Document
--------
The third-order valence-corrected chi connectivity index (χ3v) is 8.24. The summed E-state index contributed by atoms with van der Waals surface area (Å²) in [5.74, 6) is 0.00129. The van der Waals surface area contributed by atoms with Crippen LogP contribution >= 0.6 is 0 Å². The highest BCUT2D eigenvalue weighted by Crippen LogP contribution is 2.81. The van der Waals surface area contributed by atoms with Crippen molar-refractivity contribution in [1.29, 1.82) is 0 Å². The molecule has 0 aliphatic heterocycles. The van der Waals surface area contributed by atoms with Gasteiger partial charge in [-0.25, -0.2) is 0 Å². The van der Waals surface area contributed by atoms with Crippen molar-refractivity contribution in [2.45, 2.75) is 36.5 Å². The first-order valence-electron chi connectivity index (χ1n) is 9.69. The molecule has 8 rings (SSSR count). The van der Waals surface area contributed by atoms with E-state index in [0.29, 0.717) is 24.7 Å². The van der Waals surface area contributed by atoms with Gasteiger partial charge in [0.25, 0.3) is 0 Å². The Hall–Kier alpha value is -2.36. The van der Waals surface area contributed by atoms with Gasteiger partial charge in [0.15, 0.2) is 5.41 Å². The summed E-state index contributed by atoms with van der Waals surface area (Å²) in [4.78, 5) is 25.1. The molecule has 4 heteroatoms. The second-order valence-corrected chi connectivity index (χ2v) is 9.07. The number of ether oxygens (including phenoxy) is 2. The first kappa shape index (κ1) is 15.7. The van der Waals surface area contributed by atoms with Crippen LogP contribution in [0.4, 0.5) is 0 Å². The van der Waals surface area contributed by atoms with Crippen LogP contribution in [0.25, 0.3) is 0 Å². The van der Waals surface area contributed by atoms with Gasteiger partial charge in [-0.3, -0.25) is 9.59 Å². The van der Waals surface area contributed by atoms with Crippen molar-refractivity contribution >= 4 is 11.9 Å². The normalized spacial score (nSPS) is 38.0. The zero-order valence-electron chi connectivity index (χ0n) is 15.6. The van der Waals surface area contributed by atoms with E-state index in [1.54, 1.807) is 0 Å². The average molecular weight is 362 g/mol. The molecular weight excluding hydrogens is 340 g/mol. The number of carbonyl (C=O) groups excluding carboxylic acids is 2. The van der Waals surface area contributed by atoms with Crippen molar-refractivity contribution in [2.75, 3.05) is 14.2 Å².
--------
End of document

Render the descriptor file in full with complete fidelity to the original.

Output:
The third-order valence-corrected chi connectivity index (χ3v) is 8.24. The summed E-state index contributed by atoms with van der Waals surface area (Å²) in [5.74, 6) is 0.00129. The van der Waals surface area contributed by atoms with Crippen LogP contribution >= 0.6 is 0 Å². The highest BCUT2D eigenvalue weighted by Crippen LogP contribution is 2.81. The van der Waals surface area contributed by atoms with Crippen molar-refractivity contribution in [1.29, 1.82) is 0 Å². The molecule has 0 aliphatic heterocycles. The van der Waals surface area contributed by atoms with Gasteiger partial charge in [-0.25, -0.2) is 0 Å². The van der Waals surface area contributed by atoms with Crippen molar-refractivity contribution in [2.45, 2.75) is 36.5 Å². The first-order valence-electron chi connectivity index (χ1n) is 9.69. The molecule has 8 rings (SSSR count). The van der Waals surface area contributed by atoms with E-state index in [0.29, 0.717) is 24.7 Å². The van der Waals surface area contributed by atoms with Gasteiger partial charge in [0.25, 0.3) is 0 Å². The Hall–Kier alpha value is -2.36. The van der Waals surface area contributed by atoms with Gasteiger partial charge in [0.15, 0.2) is 5.41 Å². The summed E-state index contributed by atoms with van der Waals surface area (Å²) in [4.78, 5) is 25.1. The molecule has 4 heteroatoms. The second-order valence-corrected chi connectivity index (χ2v) is 9.07. The number of ether oxygens (including phenoxy) is 2. The first kappa shape index (κ1) is 15.7. The van der Waals surface area contributed by atoms with Crippen LogP contribution in [0.4, 0.5) is 0 Å². The van der Waals surface area contributed by atoms with Crippen LogP contribution in [0.25, 0.3) is 0 Å². The van der Waals surface area contributed by atoms with Gasteiger partial charge in [-0.3, -0.25) is 9.59 Å². The van der Waals surface area contributed by atoms with Crippen molar-refractivity contribution >= 4 is 11.9 Å². The normalized spacial score (nSPS) is 38.0. The zero-order valence-electron chi connectivity index (χ0n) is 15.6. The van der Waals surface area contributed by atoms with E-state index in [1.54, 1.807) is 0 Å². The average molecular weight is 362 g/mol. The molecular weight excluding hydrogens is 340 g/mol. The number of carbonyl (C=O) groups excluding carboxylic acids is 2. The van der Waals surface area contributed by atoms with Crippen molar-refractivity contribution in [2.75, 3.05) is 14.2 Å².